LOVELOCK, NV — O.J. Simpson, the former football player and subject of one of the most televised legal trials in history, may soon be a free man according to legal experts.

Simpson, who was infamously tried and acquitted for the 1994 murders of his former wife Nicole Brown- Simpson and her friend Ron Goldman, is currently serving a 9-33 year sentence at Lovelock Correctional Facility in Nevada after being found guilty in 2008 of 12 counts of robbery and kidnapping.

While lawyers who’ve studied Simpson’s case say it’s likely the now 70-year-old will be granted parole at his next hearing, scheduled for July 20, it’s unlikely that the former B-list actor will find himself living the life of luxury he once enjoyed.

Decades of legal woes, in addition to a $25 million dollar civil judgement against him by the Brown and Goldman families, have left the one time millionaire playboy virtually penniless aside from a football pension that’s protected under California law.

“The big question is, if Simpson is paroled, how would he be received? With open arms? Slammed doors?” columnist Scott Ostler wrote of the former Heisman trophy winner’s ongoing dramas in the San Francisco Chronicle (http://www.sfchronicle.com/sports/article/O-J-Simpson-faces-parole-board-this-month-11274407.php). “He would be retried a million times in the court of public opinion, gossip TV and social media. Psychopathic murderer or frame-up victim? Rehabilitated soul or consummate con man?”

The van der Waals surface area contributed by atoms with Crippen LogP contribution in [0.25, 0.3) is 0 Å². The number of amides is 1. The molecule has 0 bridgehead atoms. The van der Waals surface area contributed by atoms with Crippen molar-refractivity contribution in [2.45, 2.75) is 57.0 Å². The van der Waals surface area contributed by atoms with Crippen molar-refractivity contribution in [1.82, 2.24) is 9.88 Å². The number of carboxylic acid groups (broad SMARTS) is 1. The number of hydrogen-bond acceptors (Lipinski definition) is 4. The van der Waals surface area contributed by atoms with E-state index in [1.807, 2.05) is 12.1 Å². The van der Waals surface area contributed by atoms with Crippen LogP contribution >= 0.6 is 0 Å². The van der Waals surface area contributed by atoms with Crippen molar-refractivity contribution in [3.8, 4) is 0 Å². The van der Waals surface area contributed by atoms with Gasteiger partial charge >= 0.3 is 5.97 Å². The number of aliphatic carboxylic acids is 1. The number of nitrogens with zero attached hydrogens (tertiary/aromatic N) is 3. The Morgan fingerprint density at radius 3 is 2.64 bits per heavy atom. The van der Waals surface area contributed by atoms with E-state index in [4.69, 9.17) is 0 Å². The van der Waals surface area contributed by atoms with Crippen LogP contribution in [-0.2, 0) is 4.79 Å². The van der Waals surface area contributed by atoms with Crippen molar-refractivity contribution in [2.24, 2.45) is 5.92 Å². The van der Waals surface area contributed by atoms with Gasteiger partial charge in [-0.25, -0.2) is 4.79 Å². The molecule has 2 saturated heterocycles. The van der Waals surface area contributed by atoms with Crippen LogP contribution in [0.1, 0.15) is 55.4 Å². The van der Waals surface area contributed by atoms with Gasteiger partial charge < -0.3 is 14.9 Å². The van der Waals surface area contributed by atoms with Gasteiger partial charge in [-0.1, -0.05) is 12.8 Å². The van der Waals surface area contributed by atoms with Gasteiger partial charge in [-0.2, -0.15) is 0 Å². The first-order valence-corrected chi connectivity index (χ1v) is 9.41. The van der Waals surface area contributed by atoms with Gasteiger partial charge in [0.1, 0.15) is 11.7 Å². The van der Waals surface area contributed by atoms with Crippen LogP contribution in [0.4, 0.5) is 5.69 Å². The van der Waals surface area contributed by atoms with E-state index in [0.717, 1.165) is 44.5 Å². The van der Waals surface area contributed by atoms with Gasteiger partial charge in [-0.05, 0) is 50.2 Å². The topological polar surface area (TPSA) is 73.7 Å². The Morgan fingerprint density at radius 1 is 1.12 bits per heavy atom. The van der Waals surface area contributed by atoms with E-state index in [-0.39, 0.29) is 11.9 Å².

Dubbed by the media as the “trial of the century” Simpson’s trial on double murder charges held the attention of public for months. The images of Simpson’s beautiful blonde wife Nicole nearly decapitated on the steps of her Brentwood, California home after being stabbed to death alongside the much younger Goldman horrified and angered the public and the resulting press coverage turned the daily televised hearings into a what many legal analysts declared a media circus.

The fact that Simpson’s alleged victims were white led to a heightened battle over race relations that continued for years after his acquittal.

Most legal analysts who covered the trial declared the not guilty verdict by the mostly African-American jury a case of jury nullification and Simpson was subsequently found responsible for the murders by a civil jury.

In Nevada, parole consideration is based heavily upon good behavior while behind bars. Based on that scenario, Simpson, known now officially as inmate number 1027820 by the Nevada Department of Corrections, is likely to again walk the streets.

“Assuming that he’s behaved himself in prison, I don’t think it will be out of line for him to get parole,” said David Roger, the retired Clark County district attorney.

Not all legal scholars, however, think parole is an open and shut case.

Michael Shapiro, a New York defense lawyer who provided commentary during Simpson’s conviction in Las Vegas in 2008 and his acquittal in Los Angeles in 1995, says the accused murder’s freedom in this particular case is no certainty.

“The judge (in the robbery and kidnapping case) believed he got away with murder,” Shapiro said. “That’s the elephant in the room. If the parole authorities feel the same way, he could be in trouble.”

If granted, Simpson will likely be be released in early October. If denied, he will likely remain behind bars until his next parole hearing, which would be some time in 2022.



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